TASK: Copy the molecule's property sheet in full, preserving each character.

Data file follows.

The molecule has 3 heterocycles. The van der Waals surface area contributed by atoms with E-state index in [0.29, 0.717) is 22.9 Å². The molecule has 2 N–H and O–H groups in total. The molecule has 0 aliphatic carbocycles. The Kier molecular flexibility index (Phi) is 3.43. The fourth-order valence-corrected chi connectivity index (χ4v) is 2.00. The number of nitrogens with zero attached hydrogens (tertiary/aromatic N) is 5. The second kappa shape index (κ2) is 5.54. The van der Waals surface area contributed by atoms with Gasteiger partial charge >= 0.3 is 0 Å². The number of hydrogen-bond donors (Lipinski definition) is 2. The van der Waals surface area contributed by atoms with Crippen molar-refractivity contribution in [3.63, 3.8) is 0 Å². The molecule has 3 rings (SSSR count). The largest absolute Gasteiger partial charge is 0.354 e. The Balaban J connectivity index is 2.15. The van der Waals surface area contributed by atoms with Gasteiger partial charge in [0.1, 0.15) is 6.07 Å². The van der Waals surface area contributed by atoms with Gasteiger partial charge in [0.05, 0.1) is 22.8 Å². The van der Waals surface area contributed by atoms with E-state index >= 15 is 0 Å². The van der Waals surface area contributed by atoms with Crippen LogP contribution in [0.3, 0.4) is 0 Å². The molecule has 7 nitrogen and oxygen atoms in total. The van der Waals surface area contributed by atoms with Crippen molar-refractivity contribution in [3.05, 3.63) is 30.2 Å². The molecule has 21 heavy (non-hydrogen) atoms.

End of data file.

The molecule has 3 heterocycles. The van der Waals surface area contributed by atoms with E-state index in [0.29, 0.717) is 22.9 Å². The molecule has 2 N–H and O–H groups in total. The molecule has 0 aliphatic carbocycles. The Kier molecular flexibility index (Phi) is 3.43. The fourth-order valence-corrected chi connectivity index (χ4v) is 2.00. The number of nitrogens with zero attached hydrogens (tertiary/aromatic N) is 5. The second kappa shape index (κ2) is 5.54. The van der Waals surface area contributed by atoms with Gasteiger partial charge >= 0.3 is 0 Å². The number of hydrogen-bond donors (Lipinski definition) is 2. The van der Waals surface area contributed by atoms with Crippen molar-refractivity contribution in [3.63, 3.8) is 0 Å². The molecule has 3 rings (SSSR count). The largest absolute Gasteiger partial charge is 0.354 e. The Balaban J connectivity index is 2.15. The van der Waals surface area contributed by atoms with Gasteiger partial charge in [0.1, 0.15) is 6.07 Å². The van der Waals surface area contributed by atoms with Gasteiger partial charge in [0.05, 0.1) is 22.8 Å². The van der Waals surface area contributed by atoms with E-state index >= 15 is 0 Å². The van der Waals surface area contributed by atoms with Crippen LogP contribution in [0.3, 0.4) is 0 Å². The molecule has 7 nitrogen and oxygen atoms in total. The van der Waals surface area contributed by atoms with Crippen molar-refractivity contribution in [3.05, 3.63) is 30.2 Å². The molecule has 21 heavy (non-hydrogen) atoms.